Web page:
- Researchers report that complex sugar molecules in the brain might affect plasticity, which is involved in learning and memory.
- During their study, the researchers changed one of the genes in mice and found that memory was degraded.
- Scientists are looking at whether they can alter these molecules to potentially work as a treatment in humans for central nervous system injuries and neurodegenerative diseases.
Scientists completed their study on mice and hope they can use this knowledge to better understand human brain
The findings have not been published yet in a peer-reviewed journal.
Common sugars, such as those found in fruits, candies, or cakes, can bind together, forming strings of complex sugars.
When these complex sugars attach to other chemical structures, such as sulfate groups, they are called
Patterns of sulfation, a type of chemical modification, can change the function of GAGs.
The researchers wanted to see how changing this pattern might affect neuroplasticity in mice.
To do this, they deleted a specific gene that is important for two sulfation patterns on the GAG chondroitin sulfate.
The gene deletion changed the types of synaptic connections between neurons.
Afterward, the researchers reported, the mice could not recognize other mice they had previously met, suggesting that these structures affect social memory.
The results occurred in both young and adult mice, suggesting it is possible to manipulate or strengthen certain synaptic connections in the brain.
The researchers suggest that this knowledge might make it possible to rewire or strengthen brain connections during adolescence and adulthood.
The scientists say they hope to use this information in the future to restore or enhance memory functions in the brain.
“This is an exciting study,” said Dr. Ilan Danan, a sports neurologist and pain management specialist at the Center for Sports Neurology and Pain Medicine at Cedars-Sinai Kerlan-Jobe Institute in Los Angeles.
The researchers are currently looking at if GAGs and sulfate patterns can help to improve the ability to rebuild neurons after a brain injury.
Brain plasticity, also called neuroplasticity, is the process of structural or functional changes in the brain.
It’s known that neural connections can change and strengthen after illness or injury. When we physically exercise, we increase the brain’s resiliency and its ability to adapt to changes in the body.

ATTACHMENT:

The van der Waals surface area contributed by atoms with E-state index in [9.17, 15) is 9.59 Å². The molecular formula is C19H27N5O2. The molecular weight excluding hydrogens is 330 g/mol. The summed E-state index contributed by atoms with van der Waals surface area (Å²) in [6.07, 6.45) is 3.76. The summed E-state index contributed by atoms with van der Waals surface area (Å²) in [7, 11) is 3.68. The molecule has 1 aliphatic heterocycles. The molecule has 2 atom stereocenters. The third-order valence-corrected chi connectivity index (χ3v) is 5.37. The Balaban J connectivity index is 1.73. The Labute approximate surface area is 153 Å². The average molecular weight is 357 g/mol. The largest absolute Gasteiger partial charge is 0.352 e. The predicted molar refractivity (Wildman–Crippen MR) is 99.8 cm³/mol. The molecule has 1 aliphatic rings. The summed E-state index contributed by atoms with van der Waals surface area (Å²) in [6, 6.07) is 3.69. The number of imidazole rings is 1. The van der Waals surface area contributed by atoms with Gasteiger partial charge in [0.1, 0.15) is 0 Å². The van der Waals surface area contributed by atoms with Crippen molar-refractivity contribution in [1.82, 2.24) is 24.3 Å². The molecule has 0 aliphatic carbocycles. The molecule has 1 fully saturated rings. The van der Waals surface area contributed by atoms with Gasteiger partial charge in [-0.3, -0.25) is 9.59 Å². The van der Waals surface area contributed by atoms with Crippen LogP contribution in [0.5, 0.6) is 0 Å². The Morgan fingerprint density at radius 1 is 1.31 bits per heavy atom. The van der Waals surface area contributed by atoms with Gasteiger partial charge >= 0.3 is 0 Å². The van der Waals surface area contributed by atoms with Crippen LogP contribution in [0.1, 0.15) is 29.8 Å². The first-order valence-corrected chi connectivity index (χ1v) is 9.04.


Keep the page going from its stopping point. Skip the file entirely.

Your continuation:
This also happens when we exercise our brains by learning and involving ourselves in a new activity that requires thinking and remembering.
Exercise is as essential to your brain as it is for other parts of your body.
“The more you care for your brain, the more resilient it becomes,” Ilan told Medical News Today. “Exercise for your brain is using it, especially when learning something new.”
“The brain plays a role throughout life. It continues to grow new networks to compensate for those injured or diseased,” he added.
It’s also possible that making certain adjustments to your diet can boost brain health.
For example, a March 2023 study published in the journal Neurology reported a link between the Mediterranean and MIND diets and a reduced number of Alzheimer’s plaques and tangles.
However, a July 2023 study, published in the New England Journal of Medicine, followed people with a family history of dementia who were cognitively impaired. It reported no significant differences in cognition after following the MIND diet for three years.
“Typically, with better nutrition, neurons work better and can restructure and add pathways,” said Karen Miller, Ph.D., a neuropsychologist and geropsychologist and senior director of the Brain Wellness and Lifestyle Programs at Pacific Neuroscience Institute in California.
“Antioxidants reduce inflammation, which also improves functioning,” Miller told Medical News Today. “In our Wellness and Lifestyle Programs, we stress the Mediterranean or MIND diets, which are high in fruits and vegetables with antioxidants.”
|Some foods high in antioxidants|
In addition to helping with brain health, a diet high in antioxidants may decrease the risk of heart disease, some types of cancer, stroke, respiratory diseases, immune deficiency, Parkinson’s disease, and other inflammatory diseases.
The researchers said they are currently looking at if and how GAGs work to rebuild neurons after a brain injury.
Thus far, they said they have identified specific sulfation motifs that cause receptors to cluster together on the cell’s surface and inhibit regeneration.
They are looking for ways to block this process via tools or treatments.
The researchers note that having a better understanding of this process might help them to repair damage caused be neurodegenerative diseases or strokes in the future.